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4 Ontological Levels

We assume that the world is organized into strata, and these strata are classified and separated into layers. We use the term level to denote both strata and layers. According to Poli (45,46) (based on the philosopher Hartmann), we distinguish at least three ontological strata of the world: the material, the mental/psychological, and the social stratum. Every entity of the world participates in certain strata and layers. We take the position that the levels are characterized by integrated systems of categories. Hence, a level can be understood as a meta-category whose instances are categories of certain kinds. Among these levels specific forms of categorial and existential dependencies hold. For example, a mental entity requires an animate material object as its existential bearer.

According to (45), we use the matter-form distinction to explain and understand specific relationships between certain kinds of entities. Thus, an atom may be understood as the matter of a molecule, the latter being already endowed with form, the molecules are the matter of the cell, and cells are the matter of multi-cellular entities. Each of these levels is captured by a system of categories. These categorial systems imply certain granularities; hence, granularity is a derived phenomenon. The passage from the material to the mental level cannot be understood as a matter-form dependency, here, new aspects occur with a new series of forms. The social stratum captures phenomena of communication, of economic and legal realities, language, science, technology, and morals etc.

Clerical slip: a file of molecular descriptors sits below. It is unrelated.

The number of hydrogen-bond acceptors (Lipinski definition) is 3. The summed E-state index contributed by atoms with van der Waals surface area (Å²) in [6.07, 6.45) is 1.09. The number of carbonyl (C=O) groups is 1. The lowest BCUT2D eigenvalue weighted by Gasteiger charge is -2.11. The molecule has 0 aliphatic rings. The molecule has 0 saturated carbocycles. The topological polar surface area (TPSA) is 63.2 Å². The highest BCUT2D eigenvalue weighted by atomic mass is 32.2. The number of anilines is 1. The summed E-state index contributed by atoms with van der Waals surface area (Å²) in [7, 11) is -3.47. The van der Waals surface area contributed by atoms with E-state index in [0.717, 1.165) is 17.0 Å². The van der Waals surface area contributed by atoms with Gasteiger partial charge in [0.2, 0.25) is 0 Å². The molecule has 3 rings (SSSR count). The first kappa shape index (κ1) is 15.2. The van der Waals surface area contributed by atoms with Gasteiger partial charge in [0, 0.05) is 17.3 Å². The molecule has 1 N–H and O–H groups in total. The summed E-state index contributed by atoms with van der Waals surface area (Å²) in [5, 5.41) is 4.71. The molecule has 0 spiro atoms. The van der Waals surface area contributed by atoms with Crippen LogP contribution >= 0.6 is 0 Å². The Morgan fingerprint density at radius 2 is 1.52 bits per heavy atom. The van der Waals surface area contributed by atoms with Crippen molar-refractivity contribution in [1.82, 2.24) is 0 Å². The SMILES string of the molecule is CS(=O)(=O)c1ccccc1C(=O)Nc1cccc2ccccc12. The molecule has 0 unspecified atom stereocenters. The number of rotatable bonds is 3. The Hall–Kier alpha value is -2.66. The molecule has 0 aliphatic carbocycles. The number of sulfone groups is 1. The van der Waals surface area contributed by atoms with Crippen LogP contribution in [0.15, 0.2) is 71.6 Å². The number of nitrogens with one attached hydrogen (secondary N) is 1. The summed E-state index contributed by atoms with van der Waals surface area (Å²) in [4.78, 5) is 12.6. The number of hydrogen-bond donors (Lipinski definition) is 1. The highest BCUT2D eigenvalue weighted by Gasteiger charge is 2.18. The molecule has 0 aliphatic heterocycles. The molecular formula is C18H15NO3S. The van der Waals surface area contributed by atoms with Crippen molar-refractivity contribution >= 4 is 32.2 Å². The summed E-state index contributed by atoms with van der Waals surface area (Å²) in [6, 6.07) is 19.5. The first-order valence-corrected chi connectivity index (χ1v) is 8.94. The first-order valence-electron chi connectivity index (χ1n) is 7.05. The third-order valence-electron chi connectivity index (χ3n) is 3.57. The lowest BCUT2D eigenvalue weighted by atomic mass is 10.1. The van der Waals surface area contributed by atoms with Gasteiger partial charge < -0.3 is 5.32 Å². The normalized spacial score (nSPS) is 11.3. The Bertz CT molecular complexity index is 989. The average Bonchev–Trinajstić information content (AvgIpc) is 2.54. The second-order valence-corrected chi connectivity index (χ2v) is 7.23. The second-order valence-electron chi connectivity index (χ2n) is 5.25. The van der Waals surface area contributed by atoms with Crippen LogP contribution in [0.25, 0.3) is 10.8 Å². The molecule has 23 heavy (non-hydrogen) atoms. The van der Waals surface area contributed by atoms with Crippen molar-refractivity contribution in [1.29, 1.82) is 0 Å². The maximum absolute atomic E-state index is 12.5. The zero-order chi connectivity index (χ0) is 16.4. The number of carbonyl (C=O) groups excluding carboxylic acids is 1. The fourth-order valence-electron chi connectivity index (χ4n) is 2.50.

Figure 1: Structure of the Material Stratum

According to (45), we have outlined the structure of the material stratum in figure 1. At the top, figure 1 shows the three main layers of the material stratum, which can be further refined. Every sub-level has its own family of objects; according to (45, table II, p. 268) there are:



ecology $\iff$ ecosystem
ethology $\iff$ population
physiology $\iff$ organism
cytology $\iff$ cell
genetics $\iff$ gene

In accordance with Poli's work, we divide the psychological/mental stratum into a layer of awareness and a layer of personality. Awareness is comprised mostly of cognitive science subjects, such as perception, memory, and reasoning. Personality, on the other hand, is primarily concerned with the phenomenon of will, and an individual's reaction on her experiences.

The social stratum is subdivided into Agents and Institutions. Agents are the bearers of the social roles that humans play. Institutions are defined as systems of interrelated social components. A social system can be considered as a network in which businesses, politics, art, language (and many other facets) both present their own features and influence each other.

Robert Hoehndorf 2006-10-18
 
       
     
     
     

   
     
     
       
 

deutsch   imise uni-leipzig ifi dep-of-formal-concepts